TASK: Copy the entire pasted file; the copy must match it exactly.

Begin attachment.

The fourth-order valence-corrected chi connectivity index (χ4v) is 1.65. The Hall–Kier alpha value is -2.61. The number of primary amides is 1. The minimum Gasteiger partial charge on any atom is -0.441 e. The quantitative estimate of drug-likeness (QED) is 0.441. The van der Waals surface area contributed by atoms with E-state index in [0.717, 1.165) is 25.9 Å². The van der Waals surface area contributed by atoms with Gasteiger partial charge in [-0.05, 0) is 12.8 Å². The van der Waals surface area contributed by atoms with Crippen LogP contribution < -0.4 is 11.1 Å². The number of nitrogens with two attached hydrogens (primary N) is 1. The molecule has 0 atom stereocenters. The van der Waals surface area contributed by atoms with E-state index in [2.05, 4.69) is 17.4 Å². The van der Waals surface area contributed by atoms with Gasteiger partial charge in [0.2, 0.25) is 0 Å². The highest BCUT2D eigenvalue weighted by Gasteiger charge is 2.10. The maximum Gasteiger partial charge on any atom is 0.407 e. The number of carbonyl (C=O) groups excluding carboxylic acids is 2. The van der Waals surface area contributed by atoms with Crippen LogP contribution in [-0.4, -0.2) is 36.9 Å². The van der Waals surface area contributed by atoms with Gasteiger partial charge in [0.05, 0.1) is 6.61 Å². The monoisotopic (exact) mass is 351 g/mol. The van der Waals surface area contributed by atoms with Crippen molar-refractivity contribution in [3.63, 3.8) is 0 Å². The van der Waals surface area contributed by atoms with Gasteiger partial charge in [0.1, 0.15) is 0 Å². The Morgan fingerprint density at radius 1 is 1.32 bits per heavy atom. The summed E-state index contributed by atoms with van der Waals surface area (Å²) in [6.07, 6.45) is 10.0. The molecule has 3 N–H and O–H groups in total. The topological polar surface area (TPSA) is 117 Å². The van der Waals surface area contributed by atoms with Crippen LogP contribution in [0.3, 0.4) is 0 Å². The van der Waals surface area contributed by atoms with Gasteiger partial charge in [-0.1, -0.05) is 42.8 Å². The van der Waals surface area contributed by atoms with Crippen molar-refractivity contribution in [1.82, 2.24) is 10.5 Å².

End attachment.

The fourth-order valence-corrected chi connectivity index (χ4v) is 1.65. The Hall–Kier alpha value is -2.61. The number of primary amides is 1. The minimum Gasteiger partial charge on any atom is -0.441 e. The quantitative estimate of drug-likeness (QED) is 0.441. The van der Waals surface area contributed by atoms with E-state index in [0.717, 1.165) is 25.9 Å². The van der Waals surface area contributed by atoms with Gasteiger partial charge in [-0.05, 0) is 12.8 Å². The van der Waals surface area contributed by atoms with Crippen LogP contribution < -0.4 is 11.1 Å². The number of nitrogens with two attached hydrogens (primary N) is 1. The molecule has 0 atom stereocenters. The van der Waals surface area contributed by atoms with E-state index in [2.05, 4.69) is 17.4 Å². The van der Waals surface area contributed by atoms with Gasteiger partial charge in [0.2, 0.25) is 0 Å². The highest BCUT2D eigenvalue weighted by Gasteiger charge is 2.10. The maximum Gasteiger partial charge on any atom is 0.407 e. The number of carbonyl (C=O) groups excluding carboxylic acids is 2. The van der Waals surface area contributed by atoms with Crippen LogP contribution in [-0.4, -0.2) is 36.9 Å². The van der Waals surface area contributed by atoms with Gasteiger partial charge in [0.05, 0.1) is 6.61 Å². The monoisotopic (exact) mass is 351 g/mol. The van der Waals surface area contributed by atoms with Crippen molar-refractivity contribution in [3.63, 3.8) is 0 Å². The van der Waals surface area contributed by atoms with Gasteiger partial charge in [0.1, 0.15) is 0 Å². The Morgan fingerprint density at radius 1 is 1.32 bits per heavy atom. The summed E-state index contributed by atoms with van der Waals surface area (Å²) in [6.07, 6.45) is 10.0. The molecule has 3 N–H and O–H groups in total. The topological polar surface area (TPSA) is 117 Å². The van der Waals surface area contributed by atoms with Crippen LogP contribution in [0.3, 0.4) is 0 Å². The van der Waals surface area contributed by atoms with Gasteiger partial charge in [-0.1, -0.05) is 42.8 Å². The van der Waals surface area contributed by atoms with Crippen molar-refractivity contribution in [1.82, 2.24) is 10.5 Å².